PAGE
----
Shamoon – a week later
August 21, 2012
By Roger Thompson

Late last week, word surfaced about a new piece of malware that had apparently attacked an oil company by overwriting all or most files on a victim’s pc, and then overwriting the Master Boot Record. 

My initial reaction, upon looking at the code, was that it was:

1.     A programmer with some skills, but one who didn’t normally write malcode, and

2.     Probably an inside job by a disgruntled employee 

This might still be so, and we can’t really tell one way or another.  But it might equally be a significant attack by a hacking group, because a couple of posts have been made on Pastebin, claiming that some 30,000 pcs at this company were nuked.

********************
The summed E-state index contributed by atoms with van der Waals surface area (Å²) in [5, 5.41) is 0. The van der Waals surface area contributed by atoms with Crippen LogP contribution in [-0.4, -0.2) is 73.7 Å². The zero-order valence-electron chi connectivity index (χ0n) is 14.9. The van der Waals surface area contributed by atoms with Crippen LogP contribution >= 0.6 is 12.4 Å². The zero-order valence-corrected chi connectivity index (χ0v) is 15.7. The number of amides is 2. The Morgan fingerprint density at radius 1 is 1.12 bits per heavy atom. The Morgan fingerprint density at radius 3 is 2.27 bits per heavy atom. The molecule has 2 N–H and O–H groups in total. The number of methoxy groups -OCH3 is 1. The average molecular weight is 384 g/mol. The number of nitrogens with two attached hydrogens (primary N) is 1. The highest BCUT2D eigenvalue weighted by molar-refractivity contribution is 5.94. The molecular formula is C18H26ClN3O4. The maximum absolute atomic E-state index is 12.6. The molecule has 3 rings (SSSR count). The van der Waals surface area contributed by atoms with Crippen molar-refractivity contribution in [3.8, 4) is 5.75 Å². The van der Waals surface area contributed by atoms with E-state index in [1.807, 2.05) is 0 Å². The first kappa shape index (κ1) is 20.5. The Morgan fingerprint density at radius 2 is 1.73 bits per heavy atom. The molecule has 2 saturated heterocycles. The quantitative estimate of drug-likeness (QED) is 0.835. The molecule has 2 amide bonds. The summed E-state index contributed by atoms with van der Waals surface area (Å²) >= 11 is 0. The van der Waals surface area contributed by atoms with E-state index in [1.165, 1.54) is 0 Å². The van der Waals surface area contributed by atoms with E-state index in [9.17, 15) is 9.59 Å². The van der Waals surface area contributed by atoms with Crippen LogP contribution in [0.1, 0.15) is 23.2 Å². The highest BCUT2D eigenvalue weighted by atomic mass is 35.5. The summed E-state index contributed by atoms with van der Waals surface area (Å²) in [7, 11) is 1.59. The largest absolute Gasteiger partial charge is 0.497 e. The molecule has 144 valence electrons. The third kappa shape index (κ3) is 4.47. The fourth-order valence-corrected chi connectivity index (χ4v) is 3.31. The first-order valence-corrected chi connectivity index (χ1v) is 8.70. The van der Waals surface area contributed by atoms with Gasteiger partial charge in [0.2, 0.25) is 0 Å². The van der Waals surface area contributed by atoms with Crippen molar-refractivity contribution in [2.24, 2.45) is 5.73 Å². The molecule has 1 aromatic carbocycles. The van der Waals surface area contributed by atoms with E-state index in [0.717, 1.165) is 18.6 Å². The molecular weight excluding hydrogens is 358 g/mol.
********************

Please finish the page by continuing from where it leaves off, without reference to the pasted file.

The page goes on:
Again, that might be correct, and it might not, and we can’t tell from here.  But if 30,000 pcs (and servers) were nuked over the space of a few hours that would have to really hurt, no matter how you slice it. 

There are two morals to the story. 

First, everyone should find a way to organize an automatic backup of their data. If it’s not automatic, it ain’t gonna happen, and if push ever comes to shove, you’ll never regret the effort you made to back things up. 

Second, everyone needs to find antivirus programs that do not rely on signature scanners as the main line of defense. A decent behavior detector would have noticed this very early, and might well have prevented, or at least minimized the whole affair.

By the way, I made a video of Shamoom nuking a system, for those that are interested.  

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